I would say that those are probably the biggest ideas whenever it comes to digestion, is just making sure that the microbiome composition is optimal, making sure that you are regular. So if you're not going at least one time a day, one good time a day, then I would start taking the steps to kind of set up a regular pattern, and so making sure that you're getting around 60 minutes of walking a day to promote the peristaltic contraction, making sure that you're getting in a raw carrot a day or some well-cooked bamboo shoots, making sure that you supplement with a little bit of activated charcoal for around one to two weeks. You don't want to do it for a prolonged amount of time. Because if you do it for a prolonged amount of time, it can lead to micronutrient deficiencies because it also tends to attach different minerals in the system.

But then also, making sure that you chew your food thoroughly, making sure that whenever you look ... before you begin eating a meal that you look forward to that meal so you can begin to properly produce different kinds of enzymes and stomach acid, and then making sure that you're not doing anything that is going to promote intestinal inflammation, so making sure that you avoid polyunsaturated fatty acids, making sure that you avoid foods that are very fibrous, so foods that are very high in fiber.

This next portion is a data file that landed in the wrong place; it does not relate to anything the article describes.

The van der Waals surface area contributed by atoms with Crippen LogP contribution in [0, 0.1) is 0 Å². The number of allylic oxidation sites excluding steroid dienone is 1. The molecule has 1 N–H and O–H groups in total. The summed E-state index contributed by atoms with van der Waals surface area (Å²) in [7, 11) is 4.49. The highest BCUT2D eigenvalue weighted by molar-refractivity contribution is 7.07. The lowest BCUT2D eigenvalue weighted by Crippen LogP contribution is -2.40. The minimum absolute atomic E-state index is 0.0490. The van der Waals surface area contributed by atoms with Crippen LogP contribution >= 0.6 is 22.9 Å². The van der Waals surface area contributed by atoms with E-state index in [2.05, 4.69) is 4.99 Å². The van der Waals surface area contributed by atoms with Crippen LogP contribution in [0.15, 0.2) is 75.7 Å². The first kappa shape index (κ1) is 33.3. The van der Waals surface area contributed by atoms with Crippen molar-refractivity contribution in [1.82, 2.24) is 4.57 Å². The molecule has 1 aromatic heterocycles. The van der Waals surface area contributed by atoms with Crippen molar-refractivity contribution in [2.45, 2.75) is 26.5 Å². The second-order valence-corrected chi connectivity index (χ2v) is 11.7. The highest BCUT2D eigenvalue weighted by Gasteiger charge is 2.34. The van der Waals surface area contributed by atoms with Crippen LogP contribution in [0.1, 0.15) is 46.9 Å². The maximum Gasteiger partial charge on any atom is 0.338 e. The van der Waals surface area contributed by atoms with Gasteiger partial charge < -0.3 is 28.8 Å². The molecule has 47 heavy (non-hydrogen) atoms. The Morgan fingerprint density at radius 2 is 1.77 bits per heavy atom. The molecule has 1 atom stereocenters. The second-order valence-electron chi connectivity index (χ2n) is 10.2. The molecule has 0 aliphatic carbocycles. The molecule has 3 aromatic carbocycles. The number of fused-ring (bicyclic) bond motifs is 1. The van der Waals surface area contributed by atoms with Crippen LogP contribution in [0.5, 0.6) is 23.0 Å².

The human body lacks the ability to produce the enzyme cellulase, which is used to break down cellulose, which makes up the cell wall within these very fibrous plants. So making sure that we avoid that, or if we do eat them that we cooked them very thoroughly to break down that cellulose that is within them so we can kind of prevent the fermentation process that happens within the gut, and promotes Gram-negative bacteria, and helps to promote regularity as well. It also tends to break the goitrogen content within a lot of those different plants. But, we can also avoid them in their entirety and still be perfectly okay.

That's really all I got. This one was kind of a rambling, but I hope you got some tips in there. If you have any questions, make sure to hit me up in the Thermo group. Make sure to follow us on YouTube, Spotify. Pretty much anywhere that you can find podcasts we're on there, So make sure to check it out. And I'll talk to you next time. Have a good one.